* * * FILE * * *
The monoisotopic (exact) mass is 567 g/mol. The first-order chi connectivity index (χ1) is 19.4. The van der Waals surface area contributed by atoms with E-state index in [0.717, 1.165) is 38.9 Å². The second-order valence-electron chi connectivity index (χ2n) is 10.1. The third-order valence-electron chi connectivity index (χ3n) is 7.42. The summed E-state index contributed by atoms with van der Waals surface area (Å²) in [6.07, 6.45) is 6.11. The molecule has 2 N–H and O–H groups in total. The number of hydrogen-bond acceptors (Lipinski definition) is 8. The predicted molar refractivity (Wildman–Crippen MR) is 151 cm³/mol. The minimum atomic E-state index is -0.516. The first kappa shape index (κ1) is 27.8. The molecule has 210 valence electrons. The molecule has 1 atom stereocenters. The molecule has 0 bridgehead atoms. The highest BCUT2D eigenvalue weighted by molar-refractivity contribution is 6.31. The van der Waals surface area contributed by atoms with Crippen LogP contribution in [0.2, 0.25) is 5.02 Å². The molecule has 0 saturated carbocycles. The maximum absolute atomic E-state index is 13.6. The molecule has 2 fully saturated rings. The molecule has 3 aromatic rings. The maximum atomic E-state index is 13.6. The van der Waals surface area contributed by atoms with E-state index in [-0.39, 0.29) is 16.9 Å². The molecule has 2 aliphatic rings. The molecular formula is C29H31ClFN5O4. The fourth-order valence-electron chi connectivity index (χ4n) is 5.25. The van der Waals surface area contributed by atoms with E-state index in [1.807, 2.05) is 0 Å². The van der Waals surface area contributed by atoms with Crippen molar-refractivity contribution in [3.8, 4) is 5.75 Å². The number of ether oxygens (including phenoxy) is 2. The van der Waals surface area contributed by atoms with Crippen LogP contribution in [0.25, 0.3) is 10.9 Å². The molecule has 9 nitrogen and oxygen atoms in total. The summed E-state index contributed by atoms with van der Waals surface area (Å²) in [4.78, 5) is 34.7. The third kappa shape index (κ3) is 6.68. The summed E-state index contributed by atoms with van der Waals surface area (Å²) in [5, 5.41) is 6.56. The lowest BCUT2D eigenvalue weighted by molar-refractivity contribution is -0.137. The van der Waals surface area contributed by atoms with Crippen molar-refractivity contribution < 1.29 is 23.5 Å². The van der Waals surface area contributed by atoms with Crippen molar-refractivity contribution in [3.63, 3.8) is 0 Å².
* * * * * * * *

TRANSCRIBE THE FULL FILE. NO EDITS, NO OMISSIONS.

The monoisotopic (exact) mass is 567 g/mol. The first-order chi connectivity index (χ1) is 19.4. The van der Waals surface area contributed by atoms with E-state index in [0.717, 1.165) is 38.9 Å². The second-order valence-electron chi connectivity index (χ2n) is 10.1. The third-order valence-electron chi connectivity index (χ3n) is 7.42. The summed E-state index contributed by atoms with van der Waals surface area (Å²) in [6.07, 6.45) is 6.11. The molecule has 2 N–H and O–H groups in total. The number of hydrogen-bond acceptors (Lipinski definition) is 8. The predicted molar refractivity (Wildman–Crippen MR) is 151 cm³/mol. The minimum atomic E-state index is -0.516. The first kappa shape index (κ1) is 27.8. The molecule has 210 valence electrons. The molecule has 1 atom stereocenters. The molecule has 0 bridgehead atoms. The highest BCUT2D eigenvalue weighted by molar-refractivity contribution is 6.31. The van der Waals surface area contributed by atoms with Crippen LogP contribution in [0.2, 0.25) is 5.02 Å². The molecule has 0 saturated carbocycles. The maximum absolute atomic E-state index is 13.6. The molecule has 2 fully saturated rings. The molecule has 3 aromatic rings. The maximum atomic E-state index is 13.6. The van der Waals surface area contributed by atoms with E-state index in [-0.39, 0.29) is 16.9 Å². The molecule has 2 aliphatic rings. The molecular formula is C29H31ClFN5O4. The fourth-order valence-electron chi connectivity index (χ4n) is 5.25. The van der Waals surface area contributed by atoms with E-state index in [1.807, 2.05) is 0 Å². The van der Waals surface area contributed by atoms with Crippen molar-refractivity contribution in [3.8, 4) is 5.75 Å². The number of ether oxygens (including phenoxy) is 2. The van der Waals surface area contributed by atoms with Crippen LogP contribution in [0.25, 0.3) is 10.9 Å². The molecule has 9 nitrogen and oxygen atoms in total. The summed E-state index contributed by atoms with van der Waals surface area (Å²) in [4.78, 5) is 34.7. The third kappa shape index (κ3) is 6.68. The summed E-state index contributed by atoms with van der Waals surface area (Å²) in [5, 5.41) is 6.56. The lowest BCUT2D eigenvalue weighted by molar-refractivity contribution is -0.137. The van der Waals surface area contributed by atoms with Crippen molar-refractivity contribution < 1.29 is 23.5 Å². The van der Waals surface area contributed by atoms with Crippen molar-refractivity contribution in [3.63, 3.8) is 0 Å².